The government of Guinea has ordered Rio Tinto and its partner Winning Consortium Simandou (WCS) to stop their works at the Simandou iron ore project.

The country’s Mines Minister Moussa Magassouba has issued the order, after the two companies failed to agree on a joint venture, within an extended deadline.

Both Rio Tinto and WCS were not willing to work together, said the Minister in his letter.

Magassouba wrote: “Despite the significant concessions the Guinean State has been kind enough to make, it is clear the obstruction is being maintained by both your companies, to the detriment of the interests of the project.”

The construction of the mine and related infrastructure at the Simandou deposit was previously suspended in March this year.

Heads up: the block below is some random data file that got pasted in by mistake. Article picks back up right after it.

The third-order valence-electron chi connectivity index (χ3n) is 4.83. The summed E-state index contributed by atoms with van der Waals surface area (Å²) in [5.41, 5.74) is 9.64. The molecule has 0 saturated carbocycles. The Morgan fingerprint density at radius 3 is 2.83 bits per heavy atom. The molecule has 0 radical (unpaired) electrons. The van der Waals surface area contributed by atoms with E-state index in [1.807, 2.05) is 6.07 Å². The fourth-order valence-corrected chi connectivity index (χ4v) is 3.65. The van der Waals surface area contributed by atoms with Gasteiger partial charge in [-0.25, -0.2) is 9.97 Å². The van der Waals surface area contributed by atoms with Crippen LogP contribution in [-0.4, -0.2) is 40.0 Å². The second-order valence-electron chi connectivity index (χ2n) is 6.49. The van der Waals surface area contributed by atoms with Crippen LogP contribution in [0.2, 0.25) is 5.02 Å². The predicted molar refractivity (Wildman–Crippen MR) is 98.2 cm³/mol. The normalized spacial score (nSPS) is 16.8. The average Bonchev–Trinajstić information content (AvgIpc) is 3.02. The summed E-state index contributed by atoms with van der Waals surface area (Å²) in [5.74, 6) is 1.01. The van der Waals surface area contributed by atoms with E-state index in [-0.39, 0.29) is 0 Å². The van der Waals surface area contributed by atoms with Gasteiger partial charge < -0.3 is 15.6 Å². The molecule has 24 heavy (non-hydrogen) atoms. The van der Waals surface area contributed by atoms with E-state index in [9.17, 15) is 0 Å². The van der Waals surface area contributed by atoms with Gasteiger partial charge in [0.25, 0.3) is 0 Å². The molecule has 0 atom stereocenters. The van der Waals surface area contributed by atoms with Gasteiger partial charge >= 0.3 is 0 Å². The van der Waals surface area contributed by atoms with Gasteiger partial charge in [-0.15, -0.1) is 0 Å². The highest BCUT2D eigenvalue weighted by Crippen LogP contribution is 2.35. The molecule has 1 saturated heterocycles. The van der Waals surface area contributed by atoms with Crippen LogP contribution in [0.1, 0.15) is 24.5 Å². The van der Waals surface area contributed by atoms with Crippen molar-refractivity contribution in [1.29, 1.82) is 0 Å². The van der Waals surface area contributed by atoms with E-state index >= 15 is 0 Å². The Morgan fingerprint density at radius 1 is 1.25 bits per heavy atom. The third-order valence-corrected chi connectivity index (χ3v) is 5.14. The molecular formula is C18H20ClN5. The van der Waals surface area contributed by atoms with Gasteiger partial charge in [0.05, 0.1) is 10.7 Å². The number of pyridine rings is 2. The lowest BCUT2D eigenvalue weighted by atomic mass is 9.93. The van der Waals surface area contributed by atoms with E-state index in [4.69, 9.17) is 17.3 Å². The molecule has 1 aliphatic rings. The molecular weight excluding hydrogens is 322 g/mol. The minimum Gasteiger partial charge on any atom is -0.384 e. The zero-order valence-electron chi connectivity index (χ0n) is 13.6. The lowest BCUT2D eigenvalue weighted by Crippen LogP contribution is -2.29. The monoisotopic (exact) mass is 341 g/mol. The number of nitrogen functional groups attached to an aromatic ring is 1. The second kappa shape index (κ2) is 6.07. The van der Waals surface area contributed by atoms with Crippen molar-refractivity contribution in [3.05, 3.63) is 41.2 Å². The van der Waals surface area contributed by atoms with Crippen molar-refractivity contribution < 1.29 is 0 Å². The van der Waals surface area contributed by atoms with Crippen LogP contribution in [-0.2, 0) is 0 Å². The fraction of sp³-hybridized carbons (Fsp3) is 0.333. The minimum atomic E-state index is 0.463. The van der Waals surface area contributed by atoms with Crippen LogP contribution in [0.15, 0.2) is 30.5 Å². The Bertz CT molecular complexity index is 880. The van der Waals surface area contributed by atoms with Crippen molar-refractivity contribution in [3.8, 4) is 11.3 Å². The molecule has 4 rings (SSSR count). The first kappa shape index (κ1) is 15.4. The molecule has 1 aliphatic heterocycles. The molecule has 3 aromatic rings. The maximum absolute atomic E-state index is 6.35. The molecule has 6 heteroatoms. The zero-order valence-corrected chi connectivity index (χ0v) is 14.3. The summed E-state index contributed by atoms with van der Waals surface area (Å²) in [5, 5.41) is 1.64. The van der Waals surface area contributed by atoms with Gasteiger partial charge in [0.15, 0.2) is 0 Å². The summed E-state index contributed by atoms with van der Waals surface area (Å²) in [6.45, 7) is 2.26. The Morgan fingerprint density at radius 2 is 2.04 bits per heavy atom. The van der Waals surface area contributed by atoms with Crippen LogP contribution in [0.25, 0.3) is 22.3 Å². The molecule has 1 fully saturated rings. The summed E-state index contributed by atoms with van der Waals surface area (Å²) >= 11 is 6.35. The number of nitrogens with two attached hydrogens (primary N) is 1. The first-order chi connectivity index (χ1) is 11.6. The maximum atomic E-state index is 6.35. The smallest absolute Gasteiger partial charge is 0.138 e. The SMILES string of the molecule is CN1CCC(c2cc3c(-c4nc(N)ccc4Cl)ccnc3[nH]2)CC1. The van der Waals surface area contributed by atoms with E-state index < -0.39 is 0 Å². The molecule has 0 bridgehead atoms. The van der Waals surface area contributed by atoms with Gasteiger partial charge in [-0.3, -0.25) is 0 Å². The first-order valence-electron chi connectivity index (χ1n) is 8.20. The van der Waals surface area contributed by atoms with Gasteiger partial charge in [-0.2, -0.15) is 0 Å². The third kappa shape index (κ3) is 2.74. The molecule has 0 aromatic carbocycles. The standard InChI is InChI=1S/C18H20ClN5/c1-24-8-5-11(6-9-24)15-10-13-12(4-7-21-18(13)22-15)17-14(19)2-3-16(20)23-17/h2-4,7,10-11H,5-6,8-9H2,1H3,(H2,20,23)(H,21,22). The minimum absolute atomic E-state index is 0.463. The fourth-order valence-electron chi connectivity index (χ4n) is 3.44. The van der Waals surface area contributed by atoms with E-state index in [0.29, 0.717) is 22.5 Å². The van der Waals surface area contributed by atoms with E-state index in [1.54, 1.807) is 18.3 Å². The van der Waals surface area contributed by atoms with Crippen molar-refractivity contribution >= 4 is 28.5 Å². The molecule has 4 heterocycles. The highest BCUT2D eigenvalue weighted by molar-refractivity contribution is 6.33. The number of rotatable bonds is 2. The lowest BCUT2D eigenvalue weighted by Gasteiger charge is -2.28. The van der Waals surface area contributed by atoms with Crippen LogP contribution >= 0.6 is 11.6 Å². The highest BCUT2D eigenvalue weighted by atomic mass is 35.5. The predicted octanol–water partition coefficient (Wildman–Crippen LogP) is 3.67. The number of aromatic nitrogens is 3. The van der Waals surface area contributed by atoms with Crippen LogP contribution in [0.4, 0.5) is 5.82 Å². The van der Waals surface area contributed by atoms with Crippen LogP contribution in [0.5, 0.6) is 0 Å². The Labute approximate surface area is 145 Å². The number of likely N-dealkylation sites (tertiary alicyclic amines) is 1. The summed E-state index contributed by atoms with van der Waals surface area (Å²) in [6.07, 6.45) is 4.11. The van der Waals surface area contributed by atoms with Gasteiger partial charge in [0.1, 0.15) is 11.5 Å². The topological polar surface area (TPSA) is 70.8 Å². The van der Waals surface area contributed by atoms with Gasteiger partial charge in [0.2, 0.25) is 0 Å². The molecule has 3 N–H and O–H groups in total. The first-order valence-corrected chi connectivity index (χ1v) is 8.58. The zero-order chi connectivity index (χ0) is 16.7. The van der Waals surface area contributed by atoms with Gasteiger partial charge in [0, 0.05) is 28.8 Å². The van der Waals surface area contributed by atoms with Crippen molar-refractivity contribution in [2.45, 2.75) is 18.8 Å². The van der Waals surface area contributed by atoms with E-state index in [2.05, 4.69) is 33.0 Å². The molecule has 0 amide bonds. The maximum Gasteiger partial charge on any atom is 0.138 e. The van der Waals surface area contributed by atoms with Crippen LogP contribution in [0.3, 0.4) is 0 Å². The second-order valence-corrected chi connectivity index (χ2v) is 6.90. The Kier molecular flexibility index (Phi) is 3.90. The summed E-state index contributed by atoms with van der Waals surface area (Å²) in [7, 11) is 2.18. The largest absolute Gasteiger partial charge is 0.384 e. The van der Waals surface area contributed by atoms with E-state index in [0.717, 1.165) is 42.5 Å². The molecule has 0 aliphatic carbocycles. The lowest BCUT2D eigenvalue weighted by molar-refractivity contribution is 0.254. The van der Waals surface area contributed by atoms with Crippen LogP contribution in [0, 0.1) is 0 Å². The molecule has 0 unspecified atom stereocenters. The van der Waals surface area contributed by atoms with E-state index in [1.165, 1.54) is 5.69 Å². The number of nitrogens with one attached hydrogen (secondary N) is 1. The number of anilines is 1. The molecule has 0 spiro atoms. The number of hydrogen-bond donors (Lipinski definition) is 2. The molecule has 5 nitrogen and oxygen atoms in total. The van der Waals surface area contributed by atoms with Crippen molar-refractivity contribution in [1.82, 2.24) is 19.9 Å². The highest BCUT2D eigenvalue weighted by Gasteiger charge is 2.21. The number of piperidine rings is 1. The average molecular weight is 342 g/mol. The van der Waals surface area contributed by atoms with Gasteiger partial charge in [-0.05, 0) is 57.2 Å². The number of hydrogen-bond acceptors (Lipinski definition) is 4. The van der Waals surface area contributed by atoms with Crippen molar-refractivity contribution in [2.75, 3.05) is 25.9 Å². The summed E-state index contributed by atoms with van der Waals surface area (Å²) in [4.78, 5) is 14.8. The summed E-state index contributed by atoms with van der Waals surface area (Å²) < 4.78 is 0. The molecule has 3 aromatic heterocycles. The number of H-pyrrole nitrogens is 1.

Rio Tinto and its partner WCS have reached a framework agreement with Guinea’s ruling junta, to jointly resume the development activities.

The works under the agreement include laying a 670km railway from the project site to a new deepwater port. This is expected to cost around $15bn, reported Reuters.

On 19 June, the government had given 14 days for the two companies to agree on a joint venture for the project, extending its previous deadline.

Rio Tinto owns a 45.05% stake in the southern half, which comprises Blocks 3 and 4, of the Simandou deposit, while Chinalco holds a 39.95% stake and Guinea’s government the remaining 15% stake. WCS holds Blocks 1 and 2 of Simandou.

The Simandou iron ore deposit is located in the Simandou mountain range in south-eastern Guinea, believed to be the world’s biggest untapped high-grade iron ore deposit.

It was discovered in 2002, but most of the ore body has remained dormant due to lengthy legal battles involving charges of corruption and bribery for mining rights.

The military dictatorship in the West African country until 2010, along with the huge infrastructure cost to develop the project, have also limited its development.